were always psychiatrists and drugs waiting in the wings. As part of Truehope's
program, Ren´┐Że filled in psychiatric assessment charts to characterize her
emotional state. Seeing those forms hit Sheila Stanley hard. "It was then
that I realized how she was suffering; she just internalized everything,"
Gradually, Ren´┐Że's mood improved. She pulled
her marks up and organized herself to apply to Dalhousie University in Halifax.
She was accepted, but her mother worried about her daughter being so far
away from home.
"She's halfway across the country and they've got these keg parties and whatnot, but she's fine," says Sheila Stanley.
getting incredible marks now. She phoned me last week and she got a 90% in
her international development class, which is astonishing. I mean, her marks
were always horrible. And now she's doing really well."
Stanley confesses she finds the phenomenon puzzling. How could a bunch of
multivitamins have such a profound effect on a disease as invasive and extreme
as bipolar disorder? Although she thought about it, she dismisses the notion
this could be a placebo effect.
"First of all, placebo effects don't last for two years," she says, adding Ren´┐Że still takes Empowerplus.
mind over matter, it does exist. But... when people who have been popping
pills for the last 10 years, why would they not get the same placebo effect
with everything else that they've taken over the years? Why would they suddenly
get a placebo effect with this?"
EVERY STORY ENDED like Sheila Stanley's, few people would object to Empowerplus.
Unfortunately, some end up like Caro Overdulve. Diagnosed with schizophrenia
in his early 20s, Caro Overdulve disliked taking his meds, complaining they
caused him to get fat and prevented him from sleeping. The young Ottawa-area
man didn't think his doctors were paying attention.
In September, 2001, he decided to try taking Empowerplus instead.
David Hardy and Anthony Stephan have no studies to prove their product works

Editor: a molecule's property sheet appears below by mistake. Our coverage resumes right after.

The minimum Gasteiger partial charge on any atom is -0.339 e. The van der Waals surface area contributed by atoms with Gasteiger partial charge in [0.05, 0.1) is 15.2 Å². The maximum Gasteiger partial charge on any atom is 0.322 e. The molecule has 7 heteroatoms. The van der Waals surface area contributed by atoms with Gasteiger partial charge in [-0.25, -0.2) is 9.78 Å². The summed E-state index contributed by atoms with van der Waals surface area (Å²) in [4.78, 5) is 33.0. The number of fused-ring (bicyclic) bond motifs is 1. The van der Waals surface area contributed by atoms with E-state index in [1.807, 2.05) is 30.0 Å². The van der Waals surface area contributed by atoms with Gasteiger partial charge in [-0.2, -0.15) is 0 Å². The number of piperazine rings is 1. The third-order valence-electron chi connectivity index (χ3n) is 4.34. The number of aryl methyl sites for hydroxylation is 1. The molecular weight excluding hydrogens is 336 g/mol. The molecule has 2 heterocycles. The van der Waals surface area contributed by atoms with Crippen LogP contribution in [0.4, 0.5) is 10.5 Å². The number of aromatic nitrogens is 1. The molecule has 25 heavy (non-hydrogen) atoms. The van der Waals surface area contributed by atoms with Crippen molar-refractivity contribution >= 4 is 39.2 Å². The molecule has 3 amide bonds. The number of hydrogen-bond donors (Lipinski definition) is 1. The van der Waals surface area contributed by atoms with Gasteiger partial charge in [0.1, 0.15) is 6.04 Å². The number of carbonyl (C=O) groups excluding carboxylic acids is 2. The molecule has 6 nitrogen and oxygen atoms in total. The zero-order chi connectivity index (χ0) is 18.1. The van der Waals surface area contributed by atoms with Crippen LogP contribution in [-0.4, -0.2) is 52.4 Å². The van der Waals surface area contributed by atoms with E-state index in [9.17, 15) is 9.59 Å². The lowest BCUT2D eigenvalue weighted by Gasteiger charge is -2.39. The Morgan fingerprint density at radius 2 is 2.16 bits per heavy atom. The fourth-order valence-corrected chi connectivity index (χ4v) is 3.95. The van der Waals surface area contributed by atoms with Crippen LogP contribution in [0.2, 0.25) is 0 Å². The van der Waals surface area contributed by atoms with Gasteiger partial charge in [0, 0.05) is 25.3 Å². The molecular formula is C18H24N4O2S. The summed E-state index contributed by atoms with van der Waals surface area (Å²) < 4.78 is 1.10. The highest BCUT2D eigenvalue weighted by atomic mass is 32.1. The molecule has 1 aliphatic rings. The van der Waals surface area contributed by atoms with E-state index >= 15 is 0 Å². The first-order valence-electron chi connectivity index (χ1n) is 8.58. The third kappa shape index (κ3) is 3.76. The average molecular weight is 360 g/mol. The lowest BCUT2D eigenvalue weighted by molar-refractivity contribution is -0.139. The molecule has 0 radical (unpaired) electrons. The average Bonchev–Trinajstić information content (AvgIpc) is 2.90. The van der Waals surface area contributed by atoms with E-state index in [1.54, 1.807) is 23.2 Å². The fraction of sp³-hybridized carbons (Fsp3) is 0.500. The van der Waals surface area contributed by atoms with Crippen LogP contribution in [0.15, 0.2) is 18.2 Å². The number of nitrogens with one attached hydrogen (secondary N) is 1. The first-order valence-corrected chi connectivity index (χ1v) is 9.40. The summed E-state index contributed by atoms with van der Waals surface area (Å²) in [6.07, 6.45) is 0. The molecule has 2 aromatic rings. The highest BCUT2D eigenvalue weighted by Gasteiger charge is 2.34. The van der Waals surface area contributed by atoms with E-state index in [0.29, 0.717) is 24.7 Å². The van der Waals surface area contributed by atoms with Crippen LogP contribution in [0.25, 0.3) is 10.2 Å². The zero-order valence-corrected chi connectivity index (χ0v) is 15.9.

on schizophrenia -- their meagre experience had been with hyperactive kids
and bipolar disorder sufferers -- they do not hesitate to recommend it to
all comers. Indeed, they argue schizophrenia is just a more severe form of
the manic phase of bipolar disorder.
"We think that
it's just more of the same, but they just lose more neural control," says
David Hardy, launching into a story about a neighbour they "cured" of schizophrenia
in just 90 days.
They also advise schizophrenia patients to quit taking their medications soon after starting on their nutrient program.
chemistry restores," says David Hardy, "if you don't get the medications
out of the way, they become interfering. You couldn't take psychotropic medications
as a normal person and neither can anyone else."
Overdulve believed this story. Selling his old Chevrolet Cavalier to raise
the money -- so the story goes -- he began buying Empowerplus. His parents
hesitantly agreed to cover the rest of the cost with their credit card, spending
almost $3,000 over the next year.
However, the supplements did little to curb his erratic and sometimes dangerous behaviour.
his parents visited his house, they found it filthy and neglected, with the
kitchen covered in rotting food and mould. Empowerplus capsules were scattered
all over the floor. He had also spent $600 on telephone calls to a customer
support line for the company. Angry at the cost and discouraged by their
son's lack of progress, the Overdulves refused to pay any more.
the ensuing year, Caro Overdulve drifted from place to place, staying in